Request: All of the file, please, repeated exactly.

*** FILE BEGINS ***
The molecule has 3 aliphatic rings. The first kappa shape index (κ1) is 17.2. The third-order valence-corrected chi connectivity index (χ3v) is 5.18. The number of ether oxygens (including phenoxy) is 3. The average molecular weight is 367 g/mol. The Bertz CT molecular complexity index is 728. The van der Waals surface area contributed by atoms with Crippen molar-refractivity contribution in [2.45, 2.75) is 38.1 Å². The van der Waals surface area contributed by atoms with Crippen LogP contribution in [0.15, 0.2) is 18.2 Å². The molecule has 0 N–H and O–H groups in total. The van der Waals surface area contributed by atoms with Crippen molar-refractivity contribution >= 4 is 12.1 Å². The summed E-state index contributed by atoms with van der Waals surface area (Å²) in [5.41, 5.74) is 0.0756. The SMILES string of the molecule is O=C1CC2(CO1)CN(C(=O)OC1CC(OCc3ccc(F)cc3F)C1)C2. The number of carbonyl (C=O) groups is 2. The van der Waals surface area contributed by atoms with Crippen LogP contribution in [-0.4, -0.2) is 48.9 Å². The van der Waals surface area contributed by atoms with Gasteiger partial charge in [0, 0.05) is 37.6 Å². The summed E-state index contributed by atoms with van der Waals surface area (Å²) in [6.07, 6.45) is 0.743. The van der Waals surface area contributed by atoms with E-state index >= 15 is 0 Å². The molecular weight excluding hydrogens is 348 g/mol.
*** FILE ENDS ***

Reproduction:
The molecule has 3 aliphatic rings. The first kappa shape index (κ1) is 17.2. The third-order valence-corrected chi connectivity index (χ3v) is 5.18. The number of ether oxygens (including phenoxy) is 3. The average molecular weight is 367 g/mol. The Bertz CT molecular complexity index is 728. The van der Waals surface area contributed by atoms with Crippen molar-refractivity contribution in [2.45, 2.75) is 38.1 Å². The van der Waals surface area contributed by atoms with Crippen LogP contribution in [0.15, 0.2) is 18.2 Å². The molecule has 0 N–H and O–H groups in total. The van der Waals surface area contributed by atoms with Crippen molar-refractivity contribution >= 4 is 12.1 Å². The summed E-state index contributed by atoms with van der Waals surface area (Å²) in [5.41, 5.74) is 0.0756. The SMILES string of the molecule is O=C1CC2(CO1)CN(C(=O)OC1CC(OCc3ccc(F)cc3F)C1)C2. The number of carbonyl (C=O) groups is 2. The van der Waals surface area contributed by atoms with Crippen LogP contribution in [-0.4, -0.2) is 48.9 Å². The van der Waals surface area contributed by atoms with Gasteiger partial charge in [0, 0.05) is 37.6 Å². The summed E-state index contributed by atoms with van der Waals surface area (Å²) in [6.07, 6.45) is 0.743. The van der Waals surface area contributed by atoms with E-state index >= 15 is 0 Å². The molecular weight excluding hydrogens is 348 g/mol.